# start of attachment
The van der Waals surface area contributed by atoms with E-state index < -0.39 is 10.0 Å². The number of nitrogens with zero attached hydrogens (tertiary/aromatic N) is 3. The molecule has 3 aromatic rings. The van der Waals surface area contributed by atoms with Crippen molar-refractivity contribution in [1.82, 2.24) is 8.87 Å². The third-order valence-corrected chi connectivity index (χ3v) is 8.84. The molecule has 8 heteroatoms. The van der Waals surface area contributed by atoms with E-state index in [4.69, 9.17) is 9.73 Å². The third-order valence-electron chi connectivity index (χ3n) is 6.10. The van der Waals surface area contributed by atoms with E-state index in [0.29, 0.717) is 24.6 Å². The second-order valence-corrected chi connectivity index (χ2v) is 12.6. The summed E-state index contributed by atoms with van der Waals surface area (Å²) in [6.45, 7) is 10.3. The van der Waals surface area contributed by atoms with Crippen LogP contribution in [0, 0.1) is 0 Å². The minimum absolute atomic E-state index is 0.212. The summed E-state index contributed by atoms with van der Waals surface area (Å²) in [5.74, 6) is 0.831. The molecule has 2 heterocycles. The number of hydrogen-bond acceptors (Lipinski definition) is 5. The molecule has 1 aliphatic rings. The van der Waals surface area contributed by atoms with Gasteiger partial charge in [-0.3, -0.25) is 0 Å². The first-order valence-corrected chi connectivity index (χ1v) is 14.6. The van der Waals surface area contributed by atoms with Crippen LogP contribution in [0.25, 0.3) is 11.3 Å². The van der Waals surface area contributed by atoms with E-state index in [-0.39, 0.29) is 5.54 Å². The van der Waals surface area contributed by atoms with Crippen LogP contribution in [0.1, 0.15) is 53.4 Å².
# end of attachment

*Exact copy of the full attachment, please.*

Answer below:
The van der Waals surface area contributed by atoms with E-state index < -0.39 is 10.0 Å². The number of nitrogens with zero attached hydrogens (tertiary/aromatic N) is 3. The molecule has 3 aromatic rings. The van der Waals surface area contributed by atoms with Crippen molar-refractivity contribution in [1.82, 2.24) is 8.87 Å². The third-order valence-corrected chi connectivity index (χ3v) is 8.84. The molecule has 8 heteroatoms. The van der Waals surface area contributed by atoms with E-state index in [4.69, 9.17) is 9.73 Å². The third-order valence-electron chi connectivity index (χ3n) is 6.10. The van der Waals surface area contributed by atoms with E-state index in [0.29, 0.717) is 24.6 Å². The second-order valence-corrected chi connectivity index (χ2v) is 12.6. The summed E-state index contributed by atoms with van der Waals surface area (Å²) in [6.45, 7) is 10.3. The van der Waals surface area contributed by atoms with Crippen LogP contribution in [0, 0.1) is 0 Å². The minimum absolute atomic E-state index is 0.212. The summed E-state index contributed by atoms with van der Waals surface area (Å²) in [5.74, 6) is 0.831. The molecule has 2 heterocycles. The number of hydrogen-bond acceptors (Lipinski definition) is 5. The molecule has 1 aliphatic rings. The van der Waals surface area contributed by atoms with Gasteiger partial charge in [-0.3, -0.25) is 0 Å². The first-order valence-corrected chi connectivity index (χ1v) is 14.6. The van der Waals surface area contributed by atoms with Crippen LogP contribution in [0.25, 0.3) is 11.3 Å². The van der Waals surface area contributed by atoms with E-state index in [-0.39, 0.29) is 5.54 Å². The van der Waals surface area contributed by atoms with Crippen LogP contribution in [0.1, 0.15) is 53.4 Å².